/Mississippi students boost reading scores; math results are stagnant

Mississippi students boost reading scores; math results are stagnant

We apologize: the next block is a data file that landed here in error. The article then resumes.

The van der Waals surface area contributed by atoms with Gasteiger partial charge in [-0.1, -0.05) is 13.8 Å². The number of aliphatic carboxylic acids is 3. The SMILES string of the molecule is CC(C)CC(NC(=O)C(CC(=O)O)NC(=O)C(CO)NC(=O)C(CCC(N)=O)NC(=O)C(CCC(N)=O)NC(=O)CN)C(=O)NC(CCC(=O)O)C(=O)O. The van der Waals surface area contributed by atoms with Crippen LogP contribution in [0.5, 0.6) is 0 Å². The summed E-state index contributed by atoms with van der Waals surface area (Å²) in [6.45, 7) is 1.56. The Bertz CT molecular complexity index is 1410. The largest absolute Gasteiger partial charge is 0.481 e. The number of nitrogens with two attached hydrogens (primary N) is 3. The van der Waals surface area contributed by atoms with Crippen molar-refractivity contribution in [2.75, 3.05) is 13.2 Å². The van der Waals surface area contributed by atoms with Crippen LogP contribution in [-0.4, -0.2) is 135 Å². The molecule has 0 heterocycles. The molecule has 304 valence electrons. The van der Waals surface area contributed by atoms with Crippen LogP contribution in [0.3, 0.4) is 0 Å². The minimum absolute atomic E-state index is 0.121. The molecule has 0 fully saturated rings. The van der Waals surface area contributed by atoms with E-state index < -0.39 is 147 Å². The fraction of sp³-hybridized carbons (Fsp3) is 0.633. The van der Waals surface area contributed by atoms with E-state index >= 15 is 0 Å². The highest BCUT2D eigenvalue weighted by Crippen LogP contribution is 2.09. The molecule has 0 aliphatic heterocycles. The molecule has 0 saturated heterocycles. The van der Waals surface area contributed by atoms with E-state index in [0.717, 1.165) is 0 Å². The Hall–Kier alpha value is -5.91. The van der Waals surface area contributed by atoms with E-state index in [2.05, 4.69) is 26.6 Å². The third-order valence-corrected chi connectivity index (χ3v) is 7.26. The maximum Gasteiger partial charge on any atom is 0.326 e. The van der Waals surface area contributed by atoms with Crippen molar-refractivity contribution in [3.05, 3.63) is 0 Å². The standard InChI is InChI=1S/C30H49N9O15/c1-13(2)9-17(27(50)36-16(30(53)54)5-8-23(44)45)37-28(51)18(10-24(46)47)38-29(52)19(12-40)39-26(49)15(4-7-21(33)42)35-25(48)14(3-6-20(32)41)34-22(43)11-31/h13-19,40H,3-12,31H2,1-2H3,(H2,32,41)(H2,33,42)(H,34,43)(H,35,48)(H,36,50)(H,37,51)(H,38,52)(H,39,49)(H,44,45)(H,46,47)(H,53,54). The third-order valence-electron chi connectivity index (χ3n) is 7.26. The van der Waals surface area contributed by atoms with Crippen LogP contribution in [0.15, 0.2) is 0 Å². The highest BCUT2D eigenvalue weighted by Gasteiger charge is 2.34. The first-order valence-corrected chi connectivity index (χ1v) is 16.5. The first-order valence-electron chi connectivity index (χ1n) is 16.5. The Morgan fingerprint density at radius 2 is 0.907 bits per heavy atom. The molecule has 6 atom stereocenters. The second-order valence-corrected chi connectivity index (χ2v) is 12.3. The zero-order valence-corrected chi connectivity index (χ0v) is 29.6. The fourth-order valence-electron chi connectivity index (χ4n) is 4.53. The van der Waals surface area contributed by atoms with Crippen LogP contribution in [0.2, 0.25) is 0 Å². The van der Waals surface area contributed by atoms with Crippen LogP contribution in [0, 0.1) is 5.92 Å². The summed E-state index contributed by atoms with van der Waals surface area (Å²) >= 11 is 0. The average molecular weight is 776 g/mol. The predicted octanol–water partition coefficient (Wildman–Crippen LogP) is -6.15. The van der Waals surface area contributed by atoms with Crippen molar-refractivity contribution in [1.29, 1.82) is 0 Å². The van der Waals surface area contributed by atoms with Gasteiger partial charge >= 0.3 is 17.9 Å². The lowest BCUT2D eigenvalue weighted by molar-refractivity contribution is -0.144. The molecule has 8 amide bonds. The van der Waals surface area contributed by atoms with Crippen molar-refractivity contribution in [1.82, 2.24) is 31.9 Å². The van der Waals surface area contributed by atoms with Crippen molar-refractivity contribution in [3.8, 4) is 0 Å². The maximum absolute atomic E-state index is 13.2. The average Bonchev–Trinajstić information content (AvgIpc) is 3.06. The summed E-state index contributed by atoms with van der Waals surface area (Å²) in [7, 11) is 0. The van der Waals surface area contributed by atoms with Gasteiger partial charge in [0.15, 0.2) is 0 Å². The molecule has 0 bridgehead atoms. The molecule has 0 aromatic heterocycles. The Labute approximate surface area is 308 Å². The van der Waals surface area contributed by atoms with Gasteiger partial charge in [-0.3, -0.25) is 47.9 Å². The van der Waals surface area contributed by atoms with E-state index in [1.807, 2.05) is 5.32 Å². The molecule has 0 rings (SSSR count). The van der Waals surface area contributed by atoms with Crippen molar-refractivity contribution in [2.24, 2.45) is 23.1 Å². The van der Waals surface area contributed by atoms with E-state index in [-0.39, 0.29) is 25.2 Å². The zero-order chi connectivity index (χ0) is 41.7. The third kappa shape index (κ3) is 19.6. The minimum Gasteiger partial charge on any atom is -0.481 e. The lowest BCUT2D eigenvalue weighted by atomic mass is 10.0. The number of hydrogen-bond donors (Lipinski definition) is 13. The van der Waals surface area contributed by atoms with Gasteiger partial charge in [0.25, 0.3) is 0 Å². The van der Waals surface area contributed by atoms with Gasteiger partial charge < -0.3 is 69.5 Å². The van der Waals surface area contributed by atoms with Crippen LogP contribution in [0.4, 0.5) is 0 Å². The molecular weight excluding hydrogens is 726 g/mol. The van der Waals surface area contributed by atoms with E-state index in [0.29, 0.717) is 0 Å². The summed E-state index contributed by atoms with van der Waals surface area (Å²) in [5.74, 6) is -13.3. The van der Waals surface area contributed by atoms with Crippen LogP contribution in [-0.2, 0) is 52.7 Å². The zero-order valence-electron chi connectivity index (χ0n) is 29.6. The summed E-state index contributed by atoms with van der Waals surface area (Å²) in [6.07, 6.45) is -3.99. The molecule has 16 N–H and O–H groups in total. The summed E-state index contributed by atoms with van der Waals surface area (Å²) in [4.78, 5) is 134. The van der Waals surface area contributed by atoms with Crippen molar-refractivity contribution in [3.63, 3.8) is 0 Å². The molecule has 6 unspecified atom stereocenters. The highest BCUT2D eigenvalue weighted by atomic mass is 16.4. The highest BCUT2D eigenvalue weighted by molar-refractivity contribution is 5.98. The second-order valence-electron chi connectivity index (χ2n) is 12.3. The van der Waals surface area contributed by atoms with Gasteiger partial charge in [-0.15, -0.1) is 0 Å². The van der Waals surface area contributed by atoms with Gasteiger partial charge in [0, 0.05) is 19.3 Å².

Nonprofit Mississippi News Tuesday’s results from the National Test Results show Mississippi students are making progress in reading and math scores remain stable. Tuesday’s Nation’s Report Card data, also known as the National Assessment of Education Progress (NAEP), provided detailed data for 2017. The fourth- and eighth grade NAEP students are tested on their math and reading skills. The previous results date back to 2015. The 2017 assessment included 298,200 fourth-graders and 286,800 eighth-graders who attended both public and private schools across the 50 states. This includes Puerto Rico, the District of Columbia and Department of Defense schools. The test is digitally scored and the results will be available online for the first time. The average eighth grade reading score in Mississippi increased by four points to 256. Fourth grade reading scores improved by one point to 215 over 2015 results. Nearly a third of fourth-graders (27%) were proficient or better, while 25 percent were proficient. In a statement, Carey Wright, Mississippi State Superintendent, stated that Mississippi students have made significant progress in reading and their academic standards. She also noted that Mississippi students are now more proficient in literacy and have maintained their progress on the NAEP assessment. “We cannot afford to let down on our higher expectations for students.” Mississippi did not see any improvement in eighth-grade math in 2017’s assessment. However, the state has made steady progress since 1992, when the state received its NAEP results. Nationally, 40% of fourth-graders scored at or above proficient. Mississippi is in the bottom third with 31%. In eighth grade, 22 per cent of students were proficient or better than 33 percent nationwide. In Mississippi, both white and black students continue to outperform their peers in reading and math by more than 20 percentage points. This is similar to the national trend. Hispanic students performed better than white students, but it was a smaller margin. Hispanic students saw a 10 point improvement in fourth-grade math, with an average of 239 for 2017, according to the Mississippi Department of Education. This was due to the fact that more students were tested in 2017 than in 2015. “Mississippi’s NAEP scores confirm that we are making progress in improving academic achievement. However, we still have a lot to do to ensure that every child has the opportunity to excel, regardless of their race, poverty-level, or disability. This is why the state’s strategic plan focuses on improving educational outcomes for all students,” Wright stated, referring specifically to the recently approved Mississippi Succeeds plan. Kim Benton, Chief Academic Officer at MDE, noted that there are many factors that contribute to achievement gaps among students. These include socioeconomic issues and language barriers. Benton stated that the Mississippi Succeeds program specifically addresses this issue by establishing growth plans for each subgroup. She said that the department is trying to reduce the gap by providing extra support for English language learners (and their families) — MDE recently hired an English-learner interventionist to assist districts in developing instructional strategies to increase learning opportunities for students. Benton also stated that NAEP scores are only representative of a small number of students and not of the entire population. Benton stated, “However we believe that Mississippi’s commitment to achieving the goals achieved between 2015 and 2017 was reflected in its successful implementation of rigorous learning requirements and an increased emphasis on literacy.” “Through continuous professional development of teachers we are seeing the results and we expect more growth in future.” Click here to view 2017 NAEP scores.